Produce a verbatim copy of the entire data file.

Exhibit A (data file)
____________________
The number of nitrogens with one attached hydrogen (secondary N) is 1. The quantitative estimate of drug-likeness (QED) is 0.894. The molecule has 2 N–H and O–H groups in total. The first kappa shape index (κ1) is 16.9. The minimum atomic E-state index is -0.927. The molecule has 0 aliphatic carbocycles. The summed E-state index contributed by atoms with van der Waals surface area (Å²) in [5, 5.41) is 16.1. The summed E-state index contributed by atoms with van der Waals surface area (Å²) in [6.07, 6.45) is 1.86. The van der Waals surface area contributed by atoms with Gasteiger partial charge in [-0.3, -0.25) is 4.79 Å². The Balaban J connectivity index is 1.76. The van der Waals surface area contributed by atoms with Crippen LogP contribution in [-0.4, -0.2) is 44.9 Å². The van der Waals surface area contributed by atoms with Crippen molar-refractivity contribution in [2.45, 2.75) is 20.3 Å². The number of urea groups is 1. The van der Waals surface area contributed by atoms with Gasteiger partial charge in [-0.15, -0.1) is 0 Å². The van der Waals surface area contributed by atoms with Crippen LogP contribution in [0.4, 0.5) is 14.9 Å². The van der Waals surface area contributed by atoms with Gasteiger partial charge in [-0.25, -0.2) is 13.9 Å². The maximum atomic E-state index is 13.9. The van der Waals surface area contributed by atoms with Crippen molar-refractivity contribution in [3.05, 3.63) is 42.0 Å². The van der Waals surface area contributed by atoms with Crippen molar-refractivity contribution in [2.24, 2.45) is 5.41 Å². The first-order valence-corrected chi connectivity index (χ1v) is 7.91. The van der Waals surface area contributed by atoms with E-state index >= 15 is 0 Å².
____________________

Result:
The number of nitrogens with one attached hydrogen (secondary N) is 1. The quantitative estimate of drug-likeness (QED) is 0.894. The molecule has 2 N–H and O–H groups in total. The first kappa shape index (κ1) is 16.9. The minimum atomic E-state index is -0.927. The molecule has 0 aliphatic carbocycles. The summed E-state index contributed by atoms with van der Waals surface area (Å²) in [5, 5.41) is 16.1. The summed E-state index contributed by atoms with van der Waals surface area (Å²) in [6.07, 6.45) is 1.86. The van der Waals surface area contributed by atoms with Gasteiger partial charge in [-0.3, -0.25) is 4.79 Å². The Balaban J connectivity index is 1.76. The van der Waals surface area contributed by atoms with Crippen LogP contribution in [-0.4, -0.2) is 44.9 Å². The van der Waals surface area contributed by atoms with Crippen molar-refractivity contribution in [2.45, 2.75) is 20.3 Å². The number of urea groups is 1. The van der Waals surface area contributed by atoms with Gasteiger partial charge in [-0.15, -0.1) is 0 Å². The van der Waals surface area contributed by atoms with Crippen LogP contribution in [0.4, 0.5) is 14.9 Å². The van der Waals surface area contributed by atoms with Gasteiger partial charge in [-0.25, -0.2) is 13.9 Å². The maximum atomic E-state index is 13.9. The van der Waals surface area contributed by atoms with Crippen molar-refractivity contribution in [3.05, 3.63) is 42.0 Å². The van der Waals surface area contributed by atoms with Crippen molar-refractivity contribution in [2.24, 2.45) is 5.41 Å². The first-order valence-corrected chi connectivity index (χ1v) is 7.91. The van der Waals surface area contributed by atoms with E-state index >= 15 is 0 Å².